The problem with problem tracking: Page 2

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"We went into production after only two months," Barnett says, "but that [timeframe] was driven by business requirements. I'd have stretched it a few months longer and put more research and thought into the rollout." What he discovered was his company's processes didn't necessarily map to the ones contemplated by the product. The "one-issue, one-person" paradigm simply didn't fit the Lexmark business model, and neither did the Web-page notification scheme. Barnett redesigned the e-mail interface to run as an outside process, and he's still working on a group-based workflow approach.

Some degree of customization is inevitable, so plan for it. If you expect to "install and go" out of the box, you will be disappointed.
Barnett's experience is more the rule than the exception. A packaged product cannot, as a practical matter, accommodate the wide variety of ways and means in which companies manage their development processes, not to mention the technical landscape in which it's installed. Some degree of customization is inevitable, so plan for it. If you expect to "install and go" out of the box, you will be disappointed.

The results

For Barnett, the good news about buying TeamTrack and investing in the customization is that it was worth the effort. "We have enjoyed significant positive impacts from the new system," he notes. "The file attachments capability fixed a time-lag problem by getting failing test cases into the hands of the developers. Previously, we had to describe where the test case lived and how to get to it, and we lost a lot of time because of this."

Reporting and analysis have also been enhanced. Instead of exporting the data into spreadsheets and creating their own charts and graphs, the new system provides users with built-in reports as well as enhanced spreadsheet interfaces. Search times are dramatically reduced with a relational database, and Barnett expects to see a reduced client-support workload, since the new system uses HTML/Javascript instead of X-Windows, which is harder to support.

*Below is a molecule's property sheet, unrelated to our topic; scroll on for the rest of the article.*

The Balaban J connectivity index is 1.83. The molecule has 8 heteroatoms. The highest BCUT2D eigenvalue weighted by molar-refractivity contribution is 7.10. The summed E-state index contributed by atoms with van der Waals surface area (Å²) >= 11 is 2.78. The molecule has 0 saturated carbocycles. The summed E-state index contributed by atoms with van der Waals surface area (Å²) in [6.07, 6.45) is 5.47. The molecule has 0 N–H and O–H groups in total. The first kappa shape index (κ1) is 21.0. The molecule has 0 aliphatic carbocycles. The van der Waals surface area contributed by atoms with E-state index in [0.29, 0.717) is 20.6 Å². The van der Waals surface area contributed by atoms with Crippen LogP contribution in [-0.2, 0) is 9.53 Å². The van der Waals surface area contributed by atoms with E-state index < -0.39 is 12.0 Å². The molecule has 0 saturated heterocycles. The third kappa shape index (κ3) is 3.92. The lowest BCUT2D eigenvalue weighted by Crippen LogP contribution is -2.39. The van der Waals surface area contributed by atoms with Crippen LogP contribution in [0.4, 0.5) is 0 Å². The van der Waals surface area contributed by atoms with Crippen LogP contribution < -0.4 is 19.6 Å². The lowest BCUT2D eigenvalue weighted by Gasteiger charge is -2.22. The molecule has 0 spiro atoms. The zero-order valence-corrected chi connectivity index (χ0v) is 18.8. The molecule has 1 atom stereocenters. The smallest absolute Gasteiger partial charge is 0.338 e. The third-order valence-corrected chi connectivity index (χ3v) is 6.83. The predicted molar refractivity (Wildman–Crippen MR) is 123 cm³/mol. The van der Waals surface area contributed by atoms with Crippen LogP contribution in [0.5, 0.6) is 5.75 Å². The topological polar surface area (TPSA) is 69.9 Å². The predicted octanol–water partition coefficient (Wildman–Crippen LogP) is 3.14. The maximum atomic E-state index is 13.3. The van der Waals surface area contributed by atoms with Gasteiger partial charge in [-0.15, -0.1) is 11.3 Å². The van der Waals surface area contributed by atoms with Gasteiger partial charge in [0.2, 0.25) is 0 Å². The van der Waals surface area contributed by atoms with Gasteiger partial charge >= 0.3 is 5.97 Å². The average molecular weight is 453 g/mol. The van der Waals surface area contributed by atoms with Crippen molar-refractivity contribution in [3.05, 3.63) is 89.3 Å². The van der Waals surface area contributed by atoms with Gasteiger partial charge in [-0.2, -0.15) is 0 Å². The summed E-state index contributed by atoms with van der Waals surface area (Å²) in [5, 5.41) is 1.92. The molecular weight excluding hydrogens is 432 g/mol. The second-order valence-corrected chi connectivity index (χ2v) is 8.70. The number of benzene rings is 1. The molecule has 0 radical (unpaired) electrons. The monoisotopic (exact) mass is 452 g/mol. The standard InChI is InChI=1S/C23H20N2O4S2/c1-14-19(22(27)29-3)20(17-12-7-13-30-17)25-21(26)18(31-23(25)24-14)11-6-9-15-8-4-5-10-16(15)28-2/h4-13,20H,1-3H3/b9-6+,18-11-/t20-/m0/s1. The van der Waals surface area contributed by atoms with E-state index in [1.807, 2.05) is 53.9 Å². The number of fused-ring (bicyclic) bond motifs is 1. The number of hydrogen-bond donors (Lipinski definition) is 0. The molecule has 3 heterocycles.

The light at the end of Barnett's tunnel is when he completes the training for about 30 administrators in the weeks ahead so they can begin to determine their own area's destiny. At that point, he can transfer daily administration of the system to administrators and concentrate on server support, maintenance, and policy.

The lessons

As Barnett's experience proves, acquiring a packaged product for issue and problem management is a smart move, but not a free ride. You'll probably save time by keeping the old system patched and glued together while you spend time gathering requirements and finding a product that meets your company's needs. Then you will still have to incorporate the nuances that make your company's internal processes unique.

So while the IT department may never be free of maintaining and supporting an issue- and problem-tracking system, daily administration can be given to the project groups, which accomplishes the ultimate goal: to put project groups in control of their own destiny. And, of course, you will also reap the benefits of improving your processes. //

Linda Hayes is CEO of WorkSoft Inc. She was one of the founders of AutoTester. She can be reached at linda@worksoft.com.

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